Shanghai stocks closed up 1.23 percent on Wednesday, erasing a more than five percent plunge in morning trade on expectations of fresh government support for the market, dealers said.
The benchmark Shanghai Composite Index added 45.95 points to 3,794.11 on turnover of 599.5 billion yuan ($93.7 billion).
It fell as much as 5.06 percent and rose up to 1.69 percent during the day in a see-saw session, after dropping more than six percent on Tuesday, the biggest fall in three weeks.
The Shenzhen Composite Index, which tracks stocks on China's second exchange, rose 2.19 percent, or 47.63 points, to 2,222.05 on turnover of 547.1 billion yuan.
Chinese shares have been highly volatile in recent months, plunging almost a third in a matter of weeks in June, after having risen more than 150 percent in the preceding year.
After the collapse, the government intervened with a rescue package that included funding the state-backed China Securities Finance Corp. (CSF) to buy stocks on behalf of the government.
"The market recovered from heavy losses in the morning after yesterday's plunge -- only the 'national team'... would be able to turn the tide like this," Yingda Securities analyst Li Daxiao told AFP, referring to entities acting for the government.
"State forces or measures are the main forces supporting the market right now."
Other government steps introduced to support the market include barring "big" investors from selling their stakes and cracking down on short-selling -- when investors bet prices will go lower.
Last Friday, the market regulator said the CSF would continue to stabilise the stock market for a number of years, though it added that will only occur during times of volatility.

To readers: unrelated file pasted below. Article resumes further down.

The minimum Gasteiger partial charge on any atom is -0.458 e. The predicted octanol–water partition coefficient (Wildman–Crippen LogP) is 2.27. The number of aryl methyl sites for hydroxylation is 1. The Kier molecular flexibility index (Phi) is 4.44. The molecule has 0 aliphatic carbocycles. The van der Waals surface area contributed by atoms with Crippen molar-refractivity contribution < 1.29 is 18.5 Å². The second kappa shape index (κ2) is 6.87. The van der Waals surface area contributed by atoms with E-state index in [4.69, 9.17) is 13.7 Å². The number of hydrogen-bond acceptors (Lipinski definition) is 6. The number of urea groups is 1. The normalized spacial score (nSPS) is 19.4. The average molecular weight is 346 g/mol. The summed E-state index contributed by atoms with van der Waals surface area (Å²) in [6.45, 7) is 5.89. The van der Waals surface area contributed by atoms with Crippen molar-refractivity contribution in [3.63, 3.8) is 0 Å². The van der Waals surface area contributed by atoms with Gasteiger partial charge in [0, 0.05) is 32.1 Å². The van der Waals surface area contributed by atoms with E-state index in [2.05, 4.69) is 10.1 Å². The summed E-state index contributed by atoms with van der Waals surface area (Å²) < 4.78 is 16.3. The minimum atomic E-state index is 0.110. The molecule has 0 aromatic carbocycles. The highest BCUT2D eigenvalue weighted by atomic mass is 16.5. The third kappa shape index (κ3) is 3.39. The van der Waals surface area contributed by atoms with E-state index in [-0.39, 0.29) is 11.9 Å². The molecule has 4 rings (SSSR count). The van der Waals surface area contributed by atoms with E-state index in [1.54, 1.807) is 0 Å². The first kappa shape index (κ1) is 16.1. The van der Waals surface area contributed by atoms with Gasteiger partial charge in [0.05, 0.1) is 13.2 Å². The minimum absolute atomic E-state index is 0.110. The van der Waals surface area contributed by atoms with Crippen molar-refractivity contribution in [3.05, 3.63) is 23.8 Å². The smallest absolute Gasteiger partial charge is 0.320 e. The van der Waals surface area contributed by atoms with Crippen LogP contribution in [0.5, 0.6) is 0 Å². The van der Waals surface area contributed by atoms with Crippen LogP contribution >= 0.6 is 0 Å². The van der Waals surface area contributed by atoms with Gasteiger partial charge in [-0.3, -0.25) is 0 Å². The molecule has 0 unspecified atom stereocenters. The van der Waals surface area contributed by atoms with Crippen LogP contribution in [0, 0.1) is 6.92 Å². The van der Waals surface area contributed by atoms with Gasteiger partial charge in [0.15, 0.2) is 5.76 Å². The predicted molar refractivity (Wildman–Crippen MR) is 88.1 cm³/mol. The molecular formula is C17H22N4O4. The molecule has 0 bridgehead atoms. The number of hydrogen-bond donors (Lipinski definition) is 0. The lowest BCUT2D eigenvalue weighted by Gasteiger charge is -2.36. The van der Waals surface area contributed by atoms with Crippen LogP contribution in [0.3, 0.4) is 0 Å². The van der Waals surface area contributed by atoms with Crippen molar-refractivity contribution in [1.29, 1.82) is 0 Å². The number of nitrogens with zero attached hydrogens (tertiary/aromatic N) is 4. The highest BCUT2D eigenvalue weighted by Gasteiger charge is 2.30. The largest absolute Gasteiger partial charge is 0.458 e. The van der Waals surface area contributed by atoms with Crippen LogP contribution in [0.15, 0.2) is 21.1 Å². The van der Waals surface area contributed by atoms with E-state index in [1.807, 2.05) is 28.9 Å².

Sentiment remains weak in Shanghai, with persistent worries over the weak economy and the fallout from a surprise devaluation of China's yuan currency last week.
"The market expects the government will step in if the Shanghai Composite falls towards 3,500 (points), but more and more people in the mainland see that the bull market is over," Mari Oshidari, a Hong Kong-based strategist at Okasan Securities Group, told Bloomberg News.
"With weak sentiment we will continue to see unstable moves in the market."
Investors hope Beijing will further loosen monetary policy by cutting interest rates or lowering the proportion of funds banks must hold -- the reserve requirement ratio (RRR) -- which would be positive for the stock market.
Authorities have already reduced benchmark interest rates four times since November and have also lowered the RRR three times in a bid to stimulate the stalling economy.
"The market is still looking forward to further loosening of monetary policy in the second half of the year," Zhang Gang, an analyst at Central China Securities, told AFP.
Securities firms rose in Shanghai. China Merchant Securities gained 1.99 percent to 20.53 yuan and Citic Securities rose 1.43 percent to 20.61 yuan.
Shanghai-listed Hundsun Technologies surged by its 10 percent daily limit to 71.61 yuan despite confirming a regulatory investigation, reportedly over margin trading. The company also said that the CSF and another state-backed firm, Central Huijin Investment, now hold stakes in it.